[Spoilers ahead for Thor: Ragnarok.]
Thor: Ragnarok director Taika Waititi has explained why the location of one of the movie’s key scenes was altered late in the day. The third solo outing for Marvel’s God of Thunder is a markedly more comedic venture than the previous two movies in the series but has been met with both financial success and critical acclaim thus far. Ragnarok sees Thor (Chris Hemsworth) team up with Mark Ruffalo’s Hulk, Tom Hiddleston’s Loki, and Tessa Thompson’s Valkyrie to battle the mighty Goddess of Death, Hela, played by Cate Blanchett.
Despite its light-hearted leanings, Thor: Ragnarok features several emotional moments, one of the most notable being the demise of Thor’s father, Odin. Immediately following this tragedy, Hela makes her first appearance and proceeds to destroy Thor’s hammer, Mjolnir. Many fans noticed that in the promotional material for Thor: Ragnarok, the location of Mjolnir’s decimation was changed from an urban, alley setting to a rural open field – and now Waititi has revealed why this change was made.
Here’s what Waititi offered Empire on the subject:
“What we wanted originally was for Thor and Loki to find Odin in New York, living on the streets, Fisher King style… There was something really cool and interesting about that, and I think that might be on the DVD, that version. But something about having him there and then dying made a lot of audiences in our test screenings feel too sorry for him. It was such a bummer seeing the great king of Asgard stuck in New York. We preferred the idea he’d be in some mystical Norse environment.”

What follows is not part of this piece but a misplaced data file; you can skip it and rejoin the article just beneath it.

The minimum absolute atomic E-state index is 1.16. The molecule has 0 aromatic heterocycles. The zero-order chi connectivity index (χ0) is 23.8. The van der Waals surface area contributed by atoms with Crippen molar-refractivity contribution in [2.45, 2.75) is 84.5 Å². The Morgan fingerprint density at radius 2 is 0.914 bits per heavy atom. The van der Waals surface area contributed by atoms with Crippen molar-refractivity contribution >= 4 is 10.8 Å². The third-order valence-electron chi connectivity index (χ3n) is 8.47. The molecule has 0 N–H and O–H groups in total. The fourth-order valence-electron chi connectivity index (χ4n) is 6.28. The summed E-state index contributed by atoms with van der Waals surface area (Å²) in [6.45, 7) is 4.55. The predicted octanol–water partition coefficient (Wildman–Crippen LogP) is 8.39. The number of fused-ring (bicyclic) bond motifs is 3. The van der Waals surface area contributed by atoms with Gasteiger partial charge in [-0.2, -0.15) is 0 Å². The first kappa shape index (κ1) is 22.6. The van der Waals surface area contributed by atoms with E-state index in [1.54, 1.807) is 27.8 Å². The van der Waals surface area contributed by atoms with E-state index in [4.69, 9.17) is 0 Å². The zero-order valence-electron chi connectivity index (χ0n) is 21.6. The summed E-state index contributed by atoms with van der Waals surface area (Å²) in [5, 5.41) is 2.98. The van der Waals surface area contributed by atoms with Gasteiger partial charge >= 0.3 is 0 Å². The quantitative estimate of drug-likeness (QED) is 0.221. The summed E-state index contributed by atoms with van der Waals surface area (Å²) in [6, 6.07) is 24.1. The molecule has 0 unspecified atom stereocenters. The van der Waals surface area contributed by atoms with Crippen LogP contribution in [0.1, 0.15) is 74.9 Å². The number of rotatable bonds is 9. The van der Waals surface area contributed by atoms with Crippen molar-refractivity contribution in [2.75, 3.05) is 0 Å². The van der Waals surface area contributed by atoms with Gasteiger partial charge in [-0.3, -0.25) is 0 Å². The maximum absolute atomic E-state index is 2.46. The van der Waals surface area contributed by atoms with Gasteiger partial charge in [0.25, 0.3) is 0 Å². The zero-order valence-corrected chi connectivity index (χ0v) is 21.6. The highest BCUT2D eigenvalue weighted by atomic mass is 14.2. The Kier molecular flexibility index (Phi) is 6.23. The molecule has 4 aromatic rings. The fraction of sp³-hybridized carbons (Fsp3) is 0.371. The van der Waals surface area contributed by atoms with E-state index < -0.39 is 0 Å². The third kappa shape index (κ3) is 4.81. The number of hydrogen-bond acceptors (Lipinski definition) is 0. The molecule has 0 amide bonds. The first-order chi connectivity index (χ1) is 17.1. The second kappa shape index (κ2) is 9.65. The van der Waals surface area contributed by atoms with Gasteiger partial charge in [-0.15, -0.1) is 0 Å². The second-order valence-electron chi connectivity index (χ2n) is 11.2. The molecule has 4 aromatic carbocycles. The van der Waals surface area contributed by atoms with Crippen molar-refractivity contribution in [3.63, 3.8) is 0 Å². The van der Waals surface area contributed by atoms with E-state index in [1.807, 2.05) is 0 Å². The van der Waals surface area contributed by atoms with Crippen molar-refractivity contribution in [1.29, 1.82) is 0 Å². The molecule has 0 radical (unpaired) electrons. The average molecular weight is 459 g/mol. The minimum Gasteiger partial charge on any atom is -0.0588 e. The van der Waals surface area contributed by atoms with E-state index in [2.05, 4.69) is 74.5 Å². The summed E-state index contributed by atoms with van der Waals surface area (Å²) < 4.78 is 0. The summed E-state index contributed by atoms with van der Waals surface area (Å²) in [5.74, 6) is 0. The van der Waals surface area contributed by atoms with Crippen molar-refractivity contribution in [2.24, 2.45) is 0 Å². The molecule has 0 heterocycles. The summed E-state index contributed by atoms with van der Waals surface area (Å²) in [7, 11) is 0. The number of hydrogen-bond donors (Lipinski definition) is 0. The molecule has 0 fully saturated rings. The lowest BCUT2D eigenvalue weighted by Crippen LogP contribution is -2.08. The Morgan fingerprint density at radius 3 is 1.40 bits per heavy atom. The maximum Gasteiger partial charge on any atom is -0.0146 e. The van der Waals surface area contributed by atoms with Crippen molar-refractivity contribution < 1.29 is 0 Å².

Waititi’s reveal is another reminder of the significant influence movie test screenings have on the finished product but in this case, it’s perhaps easy to see why the change was implemented. In the finished film, Thor and Loki find their Dad in Norway and the setting feels like an apt environment for the King of Asgard to spend his final moments. The location also gives the impression that Odin is there willingly and is, quite frankly, enjoying the peace and quiet of not having his planet invaded every five minutes. If the original version of the scene had been retained, it’s unlikely that these same emotions would’ve been conveyed and this could’ve felt awkward against the otherwise jovial tone of Thor: Ragnarok.
With that said, there may be some fans who would’ve preferred to see the original vision of Taika Waititi and writers Eric Pearson, Craig Kyle, and Christopher Yost retained. Although the Norse setting may have been more fitting in this instance in terms of emotional impact, the scene has come in for criticism for feeling a little too fake. Whether this would’ve been the case if the scene had been set in Norway from the start, fans will likely never know, but at least Waititi seems to think the original scene will be included on the DVD release.